I'm currently involved in two NFT projects and will keep you in the loop about those projects this year.
2. Wix partners with DoorDash
Wix Restaurants, the company's all-in-one system for restaurants to create websites and menus, take online orders and reservations, and receive payments, is integrating with DoorDash's white-label fulfillment platform, DoorDash Drive, to provide restaurant owners access to their large delivery fleet.
Restaurant owners will be able to incorporate DoorDash delivery into their direct ordering channel with a flat-rate delivery fee, as well as allow customers to track their delivery status in real time.
Wix Restaurants users will be able to fulfill delivery orders made on their website, through Wix Dine App, and through their own branded apps via the new integration.
Very cool, Wix! This is a great integration for restaurant owners and probably the fastest way I can think of for a small restaurant to offer this type of delivery service to their customers — as long as DoorDash has a presence in their area.
Sometimes Wix gets grief for trying to be the jack-of-all-trades and serving too many demographics of clients (ie: restaurant owners, e-commerce merchants, codeless app builders, bloggers, fitness companies, etc), but on the flip side of the coin, Wix offers a very streamlined solution for their users.
I jokingly refer to them as the Trader Joe's of e-commerce and web development platforms. Meaning, they don't have thousands of app options for their merchants to choose form, but the ones they do offer work well, integrate easily with their platform, and are for the most part supported directly by Wix. This is a big value proposition to merchants who lack development teams.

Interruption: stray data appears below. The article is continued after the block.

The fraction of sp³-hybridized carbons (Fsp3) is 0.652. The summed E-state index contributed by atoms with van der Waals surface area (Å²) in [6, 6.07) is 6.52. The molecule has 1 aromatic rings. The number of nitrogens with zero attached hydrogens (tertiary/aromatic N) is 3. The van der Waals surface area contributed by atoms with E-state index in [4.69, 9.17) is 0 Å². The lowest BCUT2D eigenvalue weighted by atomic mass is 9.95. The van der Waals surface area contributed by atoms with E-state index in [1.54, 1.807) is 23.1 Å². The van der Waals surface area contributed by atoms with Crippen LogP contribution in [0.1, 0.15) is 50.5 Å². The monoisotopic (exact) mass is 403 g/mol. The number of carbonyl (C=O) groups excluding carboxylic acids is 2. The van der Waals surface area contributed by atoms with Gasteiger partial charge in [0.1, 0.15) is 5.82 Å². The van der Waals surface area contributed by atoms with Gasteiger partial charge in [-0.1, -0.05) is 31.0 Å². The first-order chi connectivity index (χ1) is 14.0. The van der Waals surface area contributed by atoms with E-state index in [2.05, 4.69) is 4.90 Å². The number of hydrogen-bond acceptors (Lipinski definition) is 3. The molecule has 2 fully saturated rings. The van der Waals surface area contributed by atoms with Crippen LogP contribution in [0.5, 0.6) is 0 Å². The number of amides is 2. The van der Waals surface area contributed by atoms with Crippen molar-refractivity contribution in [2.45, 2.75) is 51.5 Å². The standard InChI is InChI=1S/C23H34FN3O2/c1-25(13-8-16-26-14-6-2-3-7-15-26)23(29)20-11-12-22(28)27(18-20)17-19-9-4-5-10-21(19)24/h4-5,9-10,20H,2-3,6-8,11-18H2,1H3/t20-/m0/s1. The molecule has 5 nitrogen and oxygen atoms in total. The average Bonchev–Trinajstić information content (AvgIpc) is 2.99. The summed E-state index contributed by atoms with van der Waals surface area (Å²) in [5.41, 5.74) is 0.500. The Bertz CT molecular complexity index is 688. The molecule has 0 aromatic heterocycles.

I'll be curious to hear feedback from restaurant owners who test the new integration.
3. NYSE Investigates Citadel & Citigroup over $SHOP spike
On March 18, one minute before the closing bell had rung at the NYSE, the price of Shopify's stock shot up $100 per share to $780 before immediately crashing down again in post-market trading. Everyone was confused as to why, and NYSE management has launched an investigation to find out.
Ken Griffin's firm, Citadel Securities, sold the shares at the close, which isn't against any rules, but the exchange is trying to understand how the huge spike and subsequent drop happened. Here's what they know so far:
- On Mar 18, Citigroup had an order from its Wall Street clients to buy 600k shares of $SHOP
- Citigroup split up the order, which is standard for large trades
- The first trade was put in before 3pm
- The second half was put in ten minutes before close
- The price of $SHOP skyrocketed up about 15% in the final minute of trading
- Then they tumbled back down in after-hours trading
- The estimated losses are around $18M in the immediate aftermath of the spike
- The SEC has yet to take any action
The speed and scale of the move in stock price was unusual because there was no news or announcement that promoted a market reaction, but it's not unheard of.
At the moment, I have no update to this investigation, and given how these stories often go, this might be the last we ever hear about it.
4. Three feature stories of interest
Usually I focus on time sensitive news, but this week, there are a few stories and entrepreneur profiles that I thought were particularly interesting that I want to share with you.